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Linguistic patterns in the place-names of Norway and the Northern Isles

Linguistic patterns in the place-names of Norway and the Northern Isles


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Linguistic patterns in the place-names of Norway and the Northern Isles

By Berit Sandnes

Northern Lights, Northern Words. Selected Papers from the FRLSU Conference, Kirkwall 2009, edited by Robert McColl Millar (2010)

Introduction: Considering the Vikings’ massive cultural influence on the Northern Isles, the material evidence for Old Norse culture is surprisingly scarce. The buildings of the Norsemen are easily overshadowed by Neolithic structures. The Norse language lingered on for nearly a thousand years but was dead by the end of the eighteenth century. What remains are some loan words – as well as a rich legacy of place-names which is the most tangible evidence of Shetland and Orkney’s Norse past. This essay will explore place-names from different angles: as linguistic sources, as indicators of the age of settlements and as evidence for contact between the Northern Isles and Norway.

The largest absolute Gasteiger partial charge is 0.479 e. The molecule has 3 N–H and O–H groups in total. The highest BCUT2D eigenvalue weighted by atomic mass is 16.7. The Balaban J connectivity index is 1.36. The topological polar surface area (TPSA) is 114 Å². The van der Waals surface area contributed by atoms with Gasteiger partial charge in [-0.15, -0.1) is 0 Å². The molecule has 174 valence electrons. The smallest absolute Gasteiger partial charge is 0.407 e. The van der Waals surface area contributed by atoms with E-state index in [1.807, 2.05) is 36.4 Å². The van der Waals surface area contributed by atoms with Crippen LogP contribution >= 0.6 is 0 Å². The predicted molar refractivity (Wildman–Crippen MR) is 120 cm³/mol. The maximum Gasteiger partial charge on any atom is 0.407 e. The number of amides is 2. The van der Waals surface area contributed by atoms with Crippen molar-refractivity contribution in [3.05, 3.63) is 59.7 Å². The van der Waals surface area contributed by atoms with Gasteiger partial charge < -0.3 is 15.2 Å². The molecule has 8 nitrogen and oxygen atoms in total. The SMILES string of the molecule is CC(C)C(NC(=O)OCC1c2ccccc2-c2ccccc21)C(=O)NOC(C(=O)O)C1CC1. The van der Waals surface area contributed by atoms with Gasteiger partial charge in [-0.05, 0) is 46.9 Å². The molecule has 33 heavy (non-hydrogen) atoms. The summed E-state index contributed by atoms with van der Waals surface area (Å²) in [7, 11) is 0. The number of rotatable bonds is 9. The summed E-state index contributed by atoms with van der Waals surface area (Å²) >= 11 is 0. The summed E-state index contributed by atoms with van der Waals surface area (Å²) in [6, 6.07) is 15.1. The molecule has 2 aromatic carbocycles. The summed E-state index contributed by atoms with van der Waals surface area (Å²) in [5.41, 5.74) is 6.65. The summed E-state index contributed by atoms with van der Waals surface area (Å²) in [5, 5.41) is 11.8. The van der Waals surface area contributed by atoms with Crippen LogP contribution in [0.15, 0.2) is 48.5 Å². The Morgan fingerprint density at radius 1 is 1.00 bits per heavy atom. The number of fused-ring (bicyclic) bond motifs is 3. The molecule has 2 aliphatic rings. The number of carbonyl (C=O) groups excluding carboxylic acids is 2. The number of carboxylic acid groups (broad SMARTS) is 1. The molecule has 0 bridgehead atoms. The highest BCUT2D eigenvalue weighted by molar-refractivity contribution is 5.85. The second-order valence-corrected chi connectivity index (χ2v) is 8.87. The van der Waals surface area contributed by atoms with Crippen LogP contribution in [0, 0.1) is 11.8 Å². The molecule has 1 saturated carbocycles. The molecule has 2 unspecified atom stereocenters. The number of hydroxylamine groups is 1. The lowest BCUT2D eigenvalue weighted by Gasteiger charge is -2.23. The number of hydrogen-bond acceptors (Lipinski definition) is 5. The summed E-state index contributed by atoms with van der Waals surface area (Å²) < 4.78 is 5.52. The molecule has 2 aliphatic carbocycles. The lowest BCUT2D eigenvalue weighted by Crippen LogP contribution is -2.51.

Watch the video: Voices of the North: The Languages of Northern Europe with Professor Séamus Mac Mathúna (May 2022).